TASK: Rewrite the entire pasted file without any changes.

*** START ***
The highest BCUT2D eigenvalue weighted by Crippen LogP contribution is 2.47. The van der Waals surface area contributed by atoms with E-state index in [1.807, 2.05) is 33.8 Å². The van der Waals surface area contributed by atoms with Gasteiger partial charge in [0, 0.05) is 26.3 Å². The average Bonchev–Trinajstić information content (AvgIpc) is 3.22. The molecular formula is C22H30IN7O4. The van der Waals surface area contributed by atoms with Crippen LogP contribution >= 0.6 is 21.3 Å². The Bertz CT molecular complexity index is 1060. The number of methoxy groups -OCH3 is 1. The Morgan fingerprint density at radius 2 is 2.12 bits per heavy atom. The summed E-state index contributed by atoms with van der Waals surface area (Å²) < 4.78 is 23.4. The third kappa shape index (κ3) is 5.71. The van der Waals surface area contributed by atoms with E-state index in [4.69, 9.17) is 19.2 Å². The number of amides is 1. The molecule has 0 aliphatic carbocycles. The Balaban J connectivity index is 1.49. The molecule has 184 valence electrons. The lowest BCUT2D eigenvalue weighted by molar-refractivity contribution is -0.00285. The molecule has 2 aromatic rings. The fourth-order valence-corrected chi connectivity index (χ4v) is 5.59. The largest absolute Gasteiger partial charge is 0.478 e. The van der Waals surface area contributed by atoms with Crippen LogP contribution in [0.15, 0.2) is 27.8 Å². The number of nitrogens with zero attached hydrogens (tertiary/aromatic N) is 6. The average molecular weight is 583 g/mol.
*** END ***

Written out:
The highest BCUT2D eigenvalue weighted by Crippen LogP contribution is 2.47. The van der Waals surface area contributed by atoms with E-state index in [1.807, 2.05) is 33.8 Å². The van der Waals surface area contributed by atoms with Gasteiger partial charge in [0, 0.05) is 26.3 Å². The average Bonchev–Trinajstić information content (AvgIpc) is 3.22. The molecular formula is C22H30IN7O4. The van der Waals surface area contributed by atoms with Crippen LogP contribution >= 0.6 is 21.3 Å². The Bertz CT molecular complexity index is 1060. The number of methoxy groups -OCH3 is 1. The Morgan fingerprint density at radius 2 is 2.12 bits per heavy atom. The summed E-state index contributed by atoms with van der Waals surface area (Å²) < 4.78 is 23.4. The third kappa shape index (κ3) is 5.71. The van der Waals surface area contributed by atoms with E-state index in [4.69, 9.17) is 19.2 Å². The number of amides is 1. The molecule has 0 aliphatic carbocycles. The Balaban J connectivity index is 1.49. The molecule has 184 valence electrons. The lowest BCUT2D eigenvalue weighted by molar-refractivity contribution is -0.00285. The molecule has 2 aromatic rings. The fourth-order valence-corrected chi connectivity index (χ4v) is 5.59. The largest absolute Gasteiger partial charge is 0.478 e. The van der Waals surface area contributed by atoms with Crippen LogP contribution in [0.15, 0.2) is 27.8 Å². The number of nitrogens with zero attached hydrogens (tertiary/aromatic N) is 6. The average molecular weight is 583 g/mol.